Post updated at 12:09 p.m. ET.
Congress easily passed the $1.1 trillion omnibus spending package Friday that will fund the government through most of 2016.
The House passed the omnibus as a standalone bill by a vote of 316 to 113. Soon after, the Senate passed the omnibus and the tax extenders package by a vote of 65 to 33.
President Obama is certain to sign the bill before the current funding extension runs out Dec. 22, bringing an end to budget brinksmanship for this fiscal year.
Republican presidential contenders Sens. Ted Cruz (R-TX) and Rand Paul(R-KY) voted against the bill. Sen. Marco Rubio (R-FL) was absent.
The legislation was House Speaker Paul Ryan’s heaviest lift yet as the former Ways and Means Chairman scrambled in his first six weeks as speaker to whip up enough support on his side to pass a $680 billion tax package and now a standalone omnibus. Through the negotiations, Republicans scored a few significant wins including lifting the 40-year-long ban on crude oil exports.
The more than 2,000-page bill is also chock full of other riders including increasing security checks in the country’s visa waiver program and repealing labeling standards on beef and pork coming outside of the U.S.
Ryan managed to get an impressive 150 Republicans -a majority of the majority- onboard, and Democrats got Ryan to the end. While Ryan had managed not to infuriate the conservatives in his party through the last-minute appropriations process. Not all voted for the package, but Ryan still earned a strong vote.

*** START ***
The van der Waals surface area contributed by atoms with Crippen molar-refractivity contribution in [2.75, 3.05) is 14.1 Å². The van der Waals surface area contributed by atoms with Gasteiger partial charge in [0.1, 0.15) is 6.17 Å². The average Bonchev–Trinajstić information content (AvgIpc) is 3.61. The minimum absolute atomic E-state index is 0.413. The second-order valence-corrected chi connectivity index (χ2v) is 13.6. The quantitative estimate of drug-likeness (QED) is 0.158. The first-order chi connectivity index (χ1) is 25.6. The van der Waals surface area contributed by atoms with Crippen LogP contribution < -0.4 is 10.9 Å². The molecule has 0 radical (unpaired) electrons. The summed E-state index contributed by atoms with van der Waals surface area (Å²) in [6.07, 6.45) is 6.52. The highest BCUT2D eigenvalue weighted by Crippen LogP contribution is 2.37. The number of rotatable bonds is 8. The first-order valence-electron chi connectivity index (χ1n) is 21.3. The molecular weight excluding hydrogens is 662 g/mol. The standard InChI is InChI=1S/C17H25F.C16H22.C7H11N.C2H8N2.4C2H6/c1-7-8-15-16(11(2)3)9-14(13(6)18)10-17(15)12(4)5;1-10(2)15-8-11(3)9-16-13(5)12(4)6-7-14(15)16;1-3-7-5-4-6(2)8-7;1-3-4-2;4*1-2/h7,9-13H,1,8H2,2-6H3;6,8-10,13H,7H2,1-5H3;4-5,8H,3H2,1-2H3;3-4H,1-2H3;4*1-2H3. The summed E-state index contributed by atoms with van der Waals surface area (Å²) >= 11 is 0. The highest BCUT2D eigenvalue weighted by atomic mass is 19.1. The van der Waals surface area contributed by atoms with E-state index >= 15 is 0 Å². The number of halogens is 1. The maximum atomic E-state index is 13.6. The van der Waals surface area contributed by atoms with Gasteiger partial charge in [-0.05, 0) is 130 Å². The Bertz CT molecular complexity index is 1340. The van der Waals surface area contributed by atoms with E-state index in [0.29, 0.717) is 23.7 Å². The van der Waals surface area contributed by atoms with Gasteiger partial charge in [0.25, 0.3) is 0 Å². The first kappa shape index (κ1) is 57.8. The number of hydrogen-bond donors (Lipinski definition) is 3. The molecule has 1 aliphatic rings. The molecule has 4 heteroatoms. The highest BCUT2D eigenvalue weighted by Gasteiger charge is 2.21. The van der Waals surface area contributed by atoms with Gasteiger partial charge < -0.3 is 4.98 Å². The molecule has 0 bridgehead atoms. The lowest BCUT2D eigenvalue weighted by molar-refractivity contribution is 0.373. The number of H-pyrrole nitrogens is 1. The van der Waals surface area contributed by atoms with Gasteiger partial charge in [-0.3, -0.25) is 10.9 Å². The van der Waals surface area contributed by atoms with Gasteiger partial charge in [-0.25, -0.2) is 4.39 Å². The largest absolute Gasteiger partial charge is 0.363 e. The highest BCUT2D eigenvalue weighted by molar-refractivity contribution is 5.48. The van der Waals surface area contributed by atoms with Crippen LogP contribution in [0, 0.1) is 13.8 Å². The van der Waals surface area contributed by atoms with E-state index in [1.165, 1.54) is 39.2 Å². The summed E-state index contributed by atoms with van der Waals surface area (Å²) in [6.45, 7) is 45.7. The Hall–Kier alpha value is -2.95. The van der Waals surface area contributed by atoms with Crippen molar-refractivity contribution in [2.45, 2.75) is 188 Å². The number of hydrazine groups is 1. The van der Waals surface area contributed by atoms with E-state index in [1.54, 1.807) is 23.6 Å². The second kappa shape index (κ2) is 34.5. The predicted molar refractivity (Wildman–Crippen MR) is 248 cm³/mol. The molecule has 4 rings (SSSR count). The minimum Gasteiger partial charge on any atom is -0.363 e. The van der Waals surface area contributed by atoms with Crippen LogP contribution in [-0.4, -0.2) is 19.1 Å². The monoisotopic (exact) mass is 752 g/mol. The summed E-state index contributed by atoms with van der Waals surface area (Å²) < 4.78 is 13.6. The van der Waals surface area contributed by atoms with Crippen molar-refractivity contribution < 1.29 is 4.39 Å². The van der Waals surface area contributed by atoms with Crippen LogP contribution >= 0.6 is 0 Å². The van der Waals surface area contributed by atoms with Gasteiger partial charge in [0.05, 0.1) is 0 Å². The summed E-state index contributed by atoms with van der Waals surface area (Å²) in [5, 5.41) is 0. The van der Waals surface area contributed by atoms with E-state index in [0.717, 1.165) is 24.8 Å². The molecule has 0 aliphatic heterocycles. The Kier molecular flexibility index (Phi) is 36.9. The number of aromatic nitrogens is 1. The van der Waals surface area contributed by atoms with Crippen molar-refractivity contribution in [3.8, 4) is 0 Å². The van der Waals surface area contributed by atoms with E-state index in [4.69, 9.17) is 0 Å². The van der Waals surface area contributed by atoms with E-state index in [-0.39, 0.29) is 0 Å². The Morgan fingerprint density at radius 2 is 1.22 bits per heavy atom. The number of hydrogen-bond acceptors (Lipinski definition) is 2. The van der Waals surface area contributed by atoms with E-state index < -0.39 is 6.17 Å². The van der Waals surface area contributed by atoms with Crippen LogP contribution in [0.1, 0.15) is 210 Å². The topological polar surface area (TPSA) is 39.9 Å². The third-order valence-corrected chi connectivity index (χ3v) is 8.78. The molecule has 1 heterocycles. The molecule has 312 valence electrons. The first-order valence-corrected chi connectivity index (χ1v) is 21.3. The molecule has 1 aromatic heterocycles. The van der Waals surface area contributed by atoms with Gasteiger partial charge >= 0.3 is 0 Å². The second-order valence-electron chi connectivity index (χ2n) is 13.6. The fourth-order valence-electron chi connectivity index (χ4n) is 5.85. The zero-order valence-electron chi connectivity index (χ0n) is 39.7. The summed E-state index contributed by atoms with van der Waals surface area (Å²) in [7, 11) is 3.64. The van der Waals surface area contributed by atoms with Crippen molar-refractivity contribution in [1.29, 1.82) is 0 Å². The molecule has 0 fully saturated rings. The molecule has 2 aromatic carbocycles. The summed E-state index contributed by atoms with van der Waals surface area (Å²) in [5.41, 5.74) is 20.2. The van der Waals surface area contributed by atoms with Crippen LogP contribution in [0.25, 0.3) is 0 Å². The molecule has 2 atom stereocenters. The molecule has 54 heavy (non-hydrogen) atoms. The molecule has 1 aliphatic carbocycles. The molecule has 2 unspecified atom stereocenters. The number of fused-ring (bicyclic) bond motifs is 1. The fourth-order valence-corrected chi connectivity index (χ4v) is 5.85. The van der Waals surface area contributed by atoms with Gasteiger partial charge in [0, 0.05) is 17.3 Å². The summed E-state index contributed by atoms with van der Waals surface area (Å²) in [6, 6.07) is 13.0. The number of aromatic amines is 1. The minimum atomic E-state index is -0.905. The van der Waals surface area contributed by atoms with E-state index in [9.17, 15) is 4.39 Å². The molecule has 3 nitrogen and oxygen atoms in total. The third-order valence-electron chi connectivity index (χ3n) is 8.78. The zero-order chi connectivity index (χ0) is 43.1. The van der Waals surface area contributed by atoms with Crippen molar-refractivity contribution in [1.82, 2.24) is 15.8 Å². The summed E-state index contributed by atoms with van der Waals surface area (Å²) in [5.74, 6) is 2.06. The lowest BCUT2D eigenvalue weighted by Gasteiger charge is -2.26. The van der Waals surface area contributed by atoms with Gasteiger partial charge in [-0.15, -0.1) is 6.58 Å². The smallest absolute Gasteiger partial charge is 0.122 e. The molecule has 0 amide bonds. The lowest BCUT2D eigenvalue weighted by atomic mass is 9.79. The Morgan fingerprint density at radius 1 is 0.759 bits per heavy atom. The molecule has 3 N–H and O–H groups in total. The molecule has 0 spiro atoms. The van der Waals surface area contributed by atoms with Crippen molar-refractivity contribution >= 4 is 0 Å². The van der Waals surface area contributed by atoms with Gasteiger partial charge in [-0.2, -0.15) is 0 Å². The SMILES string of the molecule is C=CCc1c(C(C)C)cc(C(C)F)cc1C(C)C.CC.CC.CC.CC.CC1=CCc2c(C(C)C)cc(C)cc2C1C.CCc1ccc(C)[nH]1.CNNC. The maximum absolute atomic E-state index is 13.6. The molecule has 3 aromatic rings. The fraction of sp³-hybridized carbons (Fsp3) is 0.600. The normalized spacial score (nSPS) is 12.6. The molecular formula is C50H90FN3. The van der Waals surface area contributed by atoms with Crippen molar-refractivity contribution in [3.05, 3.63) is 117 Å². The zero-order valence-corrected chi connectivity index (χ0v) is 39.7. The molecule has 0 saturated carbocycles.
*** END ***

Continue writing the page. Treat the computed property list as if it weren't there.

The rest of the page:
Democratic leadership–knowing all the while they were key to the bill’s final passage–managed to secure their own major wins in the legislation mainly keeping out poison pill riders like defunding Planned Parenthood or making it harder for refugees to come to the United States. Democrats also got a provision to secure additional health care coverage for 9/11 first responders.
House Democratic leader Nancy Pelosi scrambled in the final hours to secure a promise from Ryan that the House would address the debt crisis in Puerto Rico in 2016. There were some progressives who threatened to vote against the omnibus bill because it did not include a provision to address Puerto Rico.
“Until late last night we were still working to provide urgent relief to Puerto Rico. As you may be aware, the Speaker has agreed to take action on restructuring legislation by March 31, 2016, and last evening, he committed to start that process with a hearing on our first day back in January,” Pelosi wrote in a dear colleagues letter.